Corpus ID: 15421556

Mouth breathing: adverse effects on facial growth, health, academics, and behavior.

@article{Jefferson2010MouthBA,
  title={Mouth breathing: adverse effects on facial growth, health, academics, and behavior.},
  author={Y. Jefferson},
  journal={General dentistry},
  year={2010},
  volume={58 1},
  pages={
          18-25; quiz 26-7, 79-80
        }
}
The vast majority of health care professionals are unaware of the negative impact of upper airway obstruction (mouth breathing) on normal facial growth and physiologic health. Children whose mouth breathing is untreated may develop long, narrow faces, narrow mouths, high palatal vaults, dental malocclusion, gummy smiles, and many other unattractive facial features, such as skeletal Class II or Class III facial profiles. These children do not sleep well at night due to obstructed airways; this… Expand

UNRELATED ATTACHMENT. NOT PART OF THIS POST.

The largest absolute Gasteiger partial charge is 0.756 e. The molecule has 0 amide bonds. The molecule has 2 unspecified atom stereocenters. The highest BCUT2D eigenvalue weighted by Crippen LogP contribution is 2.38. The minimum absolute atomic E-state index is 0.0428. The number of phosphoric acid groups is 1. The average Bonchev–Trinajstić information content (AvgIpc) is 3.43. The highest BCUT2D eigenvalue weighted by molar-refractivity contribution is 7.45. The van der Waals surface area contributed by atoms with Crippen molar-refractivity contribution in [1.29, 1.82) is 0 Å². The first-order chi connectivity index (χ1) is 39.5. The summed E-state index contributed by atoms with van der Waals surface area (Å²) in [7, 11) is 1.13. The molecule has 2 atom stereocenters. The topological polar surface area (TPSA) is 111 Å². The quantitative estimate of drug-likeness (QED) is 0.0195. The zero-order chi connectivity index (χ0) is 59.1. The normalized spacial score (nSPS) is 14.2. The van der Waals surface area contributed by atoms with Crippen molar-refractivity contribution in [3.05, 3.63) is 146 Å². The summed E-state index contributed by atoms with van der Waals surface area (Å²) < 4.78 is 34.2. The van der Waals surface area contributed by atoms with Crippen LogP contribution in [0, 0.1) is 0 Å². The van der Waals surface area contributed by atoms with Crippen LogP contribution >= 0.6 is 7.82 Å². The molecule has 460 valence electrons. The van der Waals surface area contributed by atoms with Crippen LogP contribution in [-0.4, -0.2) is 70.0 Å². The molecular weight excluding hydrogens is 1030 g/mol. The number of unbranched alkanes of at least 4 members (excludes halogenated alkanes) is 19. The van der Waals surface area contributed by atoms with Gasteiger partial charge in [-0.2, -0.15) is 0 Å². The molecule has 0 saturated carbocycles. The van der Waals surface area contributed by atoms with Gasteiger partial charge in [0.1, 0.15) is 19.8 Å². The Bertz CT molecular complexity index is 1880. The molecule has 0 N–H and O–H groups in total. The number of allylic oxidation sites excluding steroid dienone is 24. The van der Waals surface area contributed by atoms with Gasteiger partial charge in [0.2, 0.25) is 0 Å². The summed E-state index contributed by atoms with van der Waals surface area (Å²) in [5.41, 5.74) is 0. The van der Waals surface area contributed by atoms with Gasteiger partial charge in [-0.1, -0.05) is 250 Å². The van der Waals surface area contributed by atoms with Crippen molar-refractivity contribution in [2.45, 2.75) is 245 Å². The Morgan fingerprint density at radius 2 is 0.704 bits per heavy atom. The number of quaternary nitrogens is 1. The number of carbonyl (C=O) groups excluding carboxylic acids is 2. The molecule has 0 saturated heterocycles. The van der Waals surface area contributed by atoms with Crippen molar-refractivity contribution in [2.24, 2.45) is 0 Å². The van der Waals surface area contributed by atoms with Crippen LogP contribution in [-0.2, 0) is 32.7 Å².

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Over all, mouth breathers had longer faces with narrower maxillae and retrognathic jaws, which supports previous claims that nasal airway obstruction is associated with aberrant facial growth. Expand
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